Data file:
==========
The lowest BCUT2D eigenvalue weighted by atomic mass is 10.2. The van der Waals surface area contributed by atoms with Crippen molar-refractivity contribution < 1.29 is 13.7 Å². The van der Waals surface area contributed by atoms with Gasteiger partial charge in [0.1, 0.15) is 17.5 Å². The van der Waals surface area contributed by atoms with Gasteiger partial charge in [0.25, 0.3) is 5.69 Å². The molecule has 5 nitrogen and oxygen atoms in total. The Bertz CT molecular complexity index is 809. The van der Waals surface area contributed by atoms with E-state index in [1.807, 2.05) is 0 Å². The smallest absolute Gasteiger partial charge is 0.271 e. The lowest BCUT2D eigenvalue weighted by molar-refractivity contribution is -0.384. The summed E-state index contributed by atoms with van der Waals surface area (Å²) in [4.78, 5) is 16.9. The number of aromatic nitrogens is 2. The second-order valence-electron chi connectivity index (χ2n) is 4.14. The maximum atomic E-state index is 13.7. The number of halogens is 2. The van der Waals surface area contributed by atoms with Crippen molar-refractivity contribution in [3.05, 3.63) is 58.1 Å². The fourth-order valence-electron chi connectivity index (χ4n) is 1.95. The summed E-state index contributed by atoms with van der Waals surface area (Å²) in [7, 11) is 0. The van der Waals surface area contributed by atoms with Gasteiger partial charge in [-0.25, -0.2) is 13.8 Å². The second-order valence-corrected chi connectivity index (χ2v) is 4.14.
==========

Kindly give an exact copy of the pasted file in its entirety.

The lowest BCUT2D eigenvalue weighted by atomic mass is 10.2. The van der Waals surface area contributed by atoms with Crippen molar-refractivity contribution < 1.29 is 13.7 Å². The van der Waals surface area contributed by atoms with Gasteiger partial charge in [0.1, 0.15) is 17.5 Å². The van der Waals surface area contributed by atoms with Gasteiger partial charge in [0.25, 0.3) is 5.69 Å². The molecule has 5 nitrogen and oxygen atoms in total. The Bertz CT molecular complexity index is 809. The van der Waals surface area contributed by atoms with E-state index in [1.807, 2.05) is 0 Å². The smallest absolute Gasteiger partial charge is 0.271 e. The lowest BCUT2D eigenvalue weighted by molar-refractivity contribution is -0.384. The summed E-state index contributed by atoms with van der Waals surface area (Å²) in [4.78, 5) is 16.9. The number of aromatic nitrogens is 2. The second-order valence-electron chi connectivity index (χ2n) is 4.14. The maximum atomic E-state index is 13.7. The number of halogens is 2. The van der Waals surface area contributed by atoms with Crippen molar-refractivity contribution in [3.05, 3.63) is 58.1 Å². The fourth-order valence-electron chi connectivity index (χ4n) is 1.95. The summed E-state index contributed by atoms with van der Waals surface area (Å²) in [7, 11) is 0. The van der Waals surface area contributed by atoms with Gasteiger partial charge in [-0.25, -0.2) is 13.8 Å². The second-order valence-corrected chi connectivity index (χ2v) is 4.14.